“Summer is more about personal projects and adventures,” says Carter, but he has also runs in most of the local trail races. “I like vertical kilometres,” he says, “so I jump at those. I’ve done some 50K races and some other ultras. Gary Robbins’s races are great. The Rubble Creek Classic, [a 25K with 1,000 m of elevation gain] was a classic.”

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Carter also loves to challenge himself to run FKTs and to improve his times on local runs like the path to the top of the Stawamus Chief, which he has run in the low 18s (the FKT, by Alexandre Ricard is 17:19, which topped Elson’s record of 17:35.) Carter, Elson and friends have also taken fitness, speed and skills honed around Squamish to some local alpine objectives, a useful passion in the year of COVID-19 and restricted travel. “My plans for more racing were definitely shaken up,” says Carter. “Luckily, living in B.C. there is no shortage of cool stuff to do and one of the coolest places is the Tantalus Range.”

Eric Carter on Slhaney above Squamish Photo: Chris Christie

On his obsession with moving fast, Carter says, “I believe that, for myself, the interest stems from my time as a competitive Nordic skier but also from a deep desire to sleep in my own comfortable bed each night.”

The Tantalus range in southern B.C. is a 35K-long alpine range up to 8,540 m. Carter holds a number of FKTs in the range, including the Tantalus Traverse (Pelion, Tantalus, Dione, Serratus, Alpha, Sigurd Creek to LLW Trailhead) with Greg Hill and Ross Berg in 18 hours. Elsewhere, in the Garibaldi range, also in southern B.C., he holds the FKT for the Garibaldi Lake Circumnavigation (from Rubble Creek Trailhead) with Elson in 12:08:23, although he acknowledges that the previous record holder, Canadian climbing star Peter Croft did his version “using a direct line up the Sphinx North Ridge, so he did it in better style.”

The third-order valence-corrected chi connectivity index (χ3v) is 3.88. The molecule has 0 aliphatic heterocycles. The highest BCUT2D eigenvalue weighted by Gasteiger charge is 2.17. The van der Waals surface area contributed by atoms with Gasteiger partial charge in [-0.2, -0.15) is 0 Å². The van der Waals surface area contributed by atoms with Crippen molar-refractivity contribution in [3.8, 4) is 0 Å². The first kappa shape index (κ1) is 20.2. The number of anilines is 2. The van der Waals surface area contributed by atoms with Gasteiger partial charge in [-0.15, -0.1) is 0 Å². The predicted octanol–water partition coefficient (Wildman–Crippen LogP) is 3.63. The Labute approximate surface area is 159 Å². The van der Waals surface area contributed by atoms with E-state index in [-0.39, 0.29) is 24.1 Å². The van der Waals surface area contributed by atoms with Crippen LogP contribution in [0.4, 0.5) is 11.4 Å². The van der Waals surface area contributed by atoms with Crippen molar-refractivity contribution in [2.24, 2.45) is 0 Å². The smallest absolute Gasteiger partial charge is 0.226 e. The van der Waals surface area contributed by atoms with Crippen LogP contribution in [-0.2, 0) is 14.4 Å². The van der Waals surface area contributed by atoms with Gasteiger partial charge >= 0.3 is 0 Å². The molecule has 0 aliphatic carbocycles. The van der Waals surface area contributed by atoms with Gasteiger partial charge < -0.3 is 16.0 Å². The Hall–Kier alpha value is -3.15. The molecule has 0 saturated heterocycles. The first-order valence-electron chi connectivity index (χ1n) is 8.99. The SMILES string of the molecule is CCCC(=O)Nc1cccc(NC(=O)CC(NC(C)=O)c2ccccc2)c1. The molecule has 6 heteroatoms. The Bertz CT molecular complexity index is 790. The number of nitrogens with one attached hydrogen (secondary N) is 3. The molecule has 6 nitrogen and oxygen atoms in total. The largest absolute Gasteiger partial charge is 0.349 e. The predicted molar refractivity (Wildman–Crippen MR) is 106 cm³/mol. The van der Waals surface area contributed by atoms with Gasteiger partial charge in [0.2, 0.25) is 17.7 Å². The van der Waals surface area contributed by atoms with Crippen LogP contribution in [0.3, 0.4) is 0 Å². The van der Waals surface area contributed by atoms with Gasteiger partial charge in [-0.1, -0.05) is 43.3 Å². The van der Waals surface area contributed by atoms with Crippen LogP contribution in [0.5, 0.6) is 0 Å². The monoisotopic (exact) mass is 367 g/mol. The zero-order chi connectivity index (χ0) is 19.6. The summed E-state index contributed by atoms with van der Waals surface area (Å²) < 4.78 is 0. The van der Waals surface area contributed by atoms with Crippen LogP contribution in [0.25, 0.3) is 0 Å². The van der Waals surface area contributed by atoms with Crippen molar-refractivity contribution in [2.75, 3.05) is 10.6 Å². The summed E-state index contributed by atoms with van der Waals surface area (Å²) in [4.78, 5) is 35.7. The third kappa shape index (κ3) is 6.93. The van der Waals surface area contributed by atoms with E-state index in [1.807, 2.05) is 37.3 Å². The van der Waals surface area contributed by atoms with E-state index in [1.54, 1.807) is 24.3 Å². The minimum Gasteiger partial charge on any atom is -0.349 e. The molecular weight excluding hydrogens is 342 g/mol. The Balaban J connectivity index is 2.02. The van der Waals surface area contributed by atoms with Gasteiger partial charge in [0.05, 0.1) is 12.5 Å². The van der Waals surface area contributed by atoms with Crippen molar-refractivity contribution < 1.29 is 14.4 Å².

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Asked about the risks of taking running into the alpine, Carter is thoughtful. “I’ve had no close calls with objective hazards like rockfall. I have been lucky so far. It’s a really interesting topic, the risk and the probability versus consequence.”

Eric Carter Going light and fast in the BC mountains. Photo: Chris Christie

His advice to those who would take fast and light running to the mountains is to think about “skill and recognizing your limitations. We talk about it a lot. Stuff we succeed on gets talked about, but the 10 days we failed don’t get reported. On the Canmore Quad, for instance, the first day we tried it, it started to sprinkle in the morning and the skies looked foreboding. We pulled the plug, went back the next day. We’re really willing to call the day. When you cut margins by carrying less equipment, you have to increase your safety margin elsewhere, and that’s by having a much smaller tolerance for inclement weather.”

There are sure to be more adventures in B.C. and the Rockies this year, although there won’t be much international travel this season. In between adventures, Carter will be found on his new paddleboard, cruising around Howe Sound. “As a climber and runner,” he says, “you almost forget about water, but stand-up paddleboarding is a really good recovery method and adds some variety. Plus lots of ducks.”